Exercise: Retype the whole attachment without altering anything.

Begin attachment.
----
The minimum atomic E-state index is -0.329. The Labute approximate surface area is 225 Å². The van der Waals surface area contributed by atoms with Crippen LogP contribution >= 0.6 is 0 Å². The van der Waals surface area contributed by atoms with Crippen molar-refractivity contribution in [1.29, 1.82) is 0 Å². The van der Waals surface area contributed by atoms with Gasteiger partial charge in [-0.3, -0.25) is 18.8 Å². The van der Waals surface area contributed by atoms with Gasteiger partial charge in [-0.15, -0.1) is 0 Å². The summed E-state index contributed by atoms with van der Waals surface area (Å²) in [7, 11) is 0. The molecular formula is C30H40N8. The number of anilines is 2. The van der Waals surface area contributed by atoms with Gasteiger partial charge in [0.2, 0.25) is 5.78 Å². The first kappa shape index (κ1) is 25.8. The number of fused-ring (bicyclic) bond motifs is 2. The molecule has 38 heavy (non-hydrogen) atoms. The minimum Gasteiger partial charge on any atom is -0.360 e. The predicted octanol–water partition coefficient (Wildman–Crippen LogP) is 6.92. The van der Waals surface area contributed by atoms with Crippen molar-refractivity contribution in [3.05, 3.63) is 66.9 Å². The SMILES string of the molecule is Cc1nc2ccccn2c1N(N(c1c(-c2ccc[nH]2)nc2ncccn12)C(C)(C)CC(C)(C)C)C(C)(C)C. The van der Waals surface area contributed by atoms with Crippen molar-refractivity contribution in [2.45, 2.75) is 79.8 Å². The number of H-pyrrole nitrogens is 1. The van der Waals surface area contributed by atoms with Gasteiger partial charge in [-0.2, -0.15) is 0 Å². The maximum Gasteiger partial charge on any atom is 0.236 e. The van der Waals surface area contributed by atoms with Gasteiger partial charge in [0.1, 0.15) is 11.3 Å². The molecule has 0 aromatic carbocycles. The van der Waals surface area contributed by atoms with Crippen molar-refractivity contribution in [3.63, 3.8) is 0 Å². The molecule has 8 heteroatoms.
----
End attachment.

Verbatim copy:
The minimum atomic E-state index is -0.329. The Labute approximate surface area is 225 Å². The van der Waals surface area contributed by atoms with Crippen LogP contribution >= 0.6 is 0 Å². The van der Waals surface area contributed by atoms with Crippen molar-refractivity contribution in [1.29, 1.82) is 0 Å². The van der Waals surface area contributed by atoms with Gasteiger partial charge in [-0.3, -0.25) is 18.8 Å². The van der Waals surface area contributed by atoms with Gasteiger partial charge in [-0.15, -0.1) is 0 Å². The summed E-state index contributed by atoms with van der Waals surface area (Å²) in [7, 11) is 0. The molecular formula is C30H40N8. The number of anilines is 2. The van der Waals surface area contributed by atoms with Gasteiger partial charge in [0.2, 0.25) is 5.78 Å². The first kappa shape index (κ1) is 25.8. The number of fused-ring (bicyclic) bond motifs is 2. The molecule has 38 heavy (non-hydrogen) atoms. The minimum Gasteiger partial charge on any atom is -0.360 e. The predicted octanol–water partition coefficient (Wildman–Crippen LogP) is 6.92. The van der Waals surface area contributed by atoms with Crippen molar-refractivity contribution in [3.05, 3.63) is 66.9 Å². The SMILES string of the molecule is Cc1nc2ccccn2c1N(N(c1c(-c2ccc[nH]2)nc2ncccn12)C(C)(C)CC(C)(C)C)C(C)(C)C. The van der Waals surface area contributed by atoms with Crippen molar-refractivity contribution in [2.45, 2.75) is 79.8 Å². The number of H-pyrrole nitrogens is 1. The van der Waals surface area contributed by atoms with Gasteiger partial charge in [-0.2, -0.15) is 0 Å². The maximum Gasteiger partial charge on any atom is 0.236 e. The van der Waals surface area contributed by atoms with Gasteiger partial charge in [0.1, 0.15) is 11.3 Å². The molecule has 0 aromatic carbocycles. The van der Waals surface area contributed by atoms with Crippen molar-refractivity contribution in [3.63, 3.8) is 0 Å². The molecule has 8 heteroatoms.